The United States declared war on Great Britain on June 18, 1812. For two and a half years, until the Treaty of Ghent on 24th December 1814, the two countries fought several battles. However, not all battles were waged by regular armies and navies. Much of the fighting on both sides was conducted by privateers: private individuals or ships authorized by a government by letters of marque to attack foreign shipping during wartime. In today's words, we might call them "mercenaries."
Michael Dun noted that much has been published on the American privateers but much less has been written about those who set out from the ports of Great Britain or from Canada. He decided to do something about the disparity by creating a web site entitled, "War of 1812: Privateers."
Dun has listed all the known privateers that sailed from the United States, Great Britain, and what is now called Canada. (Technically, the Canadian privateers were considered to be British. Dun categorized them by home ports, not by nationalities.) Each list provides information about each ship's name, the commanding officer, and a history of each ship's successes and failures. In a few cases, the names of all crew members who shared the prizes also were listed.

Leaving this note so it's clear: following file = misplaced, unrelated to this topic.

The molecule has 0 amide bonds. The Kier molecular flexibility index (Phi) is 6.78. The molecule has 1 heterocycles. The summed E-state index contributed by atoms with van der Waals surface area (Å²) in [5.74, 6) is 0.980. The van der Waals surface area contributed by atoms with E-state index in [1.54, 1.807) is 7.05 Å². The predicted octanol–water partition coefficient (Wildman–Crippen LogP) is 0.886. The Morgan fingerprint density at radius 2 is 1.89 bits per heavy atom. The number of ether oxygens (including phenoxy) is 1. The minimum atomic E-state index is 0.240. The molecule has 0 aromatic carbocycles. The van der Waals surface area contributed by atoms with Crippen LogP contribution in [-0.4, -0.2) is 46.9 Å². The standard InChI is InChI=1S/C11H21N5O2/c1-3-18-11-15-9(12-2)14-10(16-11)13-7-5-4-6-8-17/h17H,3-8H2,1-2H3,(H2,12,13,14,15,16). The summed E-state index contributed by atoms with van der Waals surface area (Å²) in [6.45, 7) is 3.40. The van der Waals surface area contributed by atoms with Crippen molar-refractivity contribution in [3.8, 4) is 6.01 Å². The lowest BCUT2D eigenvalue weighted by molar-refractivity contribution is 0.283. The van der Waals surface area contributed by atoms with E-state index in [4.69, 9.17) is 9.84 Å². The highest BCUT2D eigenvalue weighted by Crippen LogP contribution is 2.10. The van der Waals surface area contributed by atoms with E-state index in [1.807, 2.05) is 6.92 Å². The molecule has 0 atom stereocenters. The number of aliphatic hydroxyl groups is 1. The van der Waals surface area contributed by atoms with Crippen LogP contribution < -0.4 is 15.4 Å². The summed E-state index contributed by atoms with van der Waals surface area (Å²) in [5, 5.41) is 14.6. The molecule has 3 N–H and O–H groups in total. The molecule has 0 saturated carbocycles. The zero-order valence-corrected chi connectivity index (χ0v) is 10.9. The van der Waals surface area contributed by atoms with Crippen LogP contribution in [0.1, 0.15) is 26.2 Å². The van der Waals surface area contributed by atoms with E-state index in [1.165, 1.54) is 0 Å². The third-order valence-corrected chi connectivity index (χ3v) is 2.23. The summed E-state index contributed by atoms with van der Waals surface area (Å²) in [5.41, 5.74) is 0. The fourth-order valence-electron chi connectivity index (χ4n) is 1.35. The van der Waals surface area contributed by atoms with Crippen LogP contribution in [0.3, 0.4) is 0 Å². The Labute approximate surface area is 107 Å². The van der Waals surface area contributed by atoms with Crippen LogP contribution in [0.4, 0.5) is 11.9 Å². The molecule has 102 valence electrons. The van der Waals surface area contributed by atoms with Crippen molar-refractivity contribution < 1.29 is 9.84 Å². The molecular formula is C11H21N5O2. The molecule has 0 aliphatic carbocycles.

The British ships often have images of their letters of marque included on the web site.
The War of 1812: Privateers web site is full of information, including such things as lists of prisoners of war, official records from both sides, an explanation of prize law, and an extensive bibliography. One section, called "ADM26" is especially valuable for genealogists. It is a list of payments made to relatives by the Royal Navy. These records identify the vessel a man, in very rare cases a woman, was serving on and the home address of the relative.
Michael Dun's great resource, the "War of 1812: Privateers," may be found at http://www.1812privateers.org.
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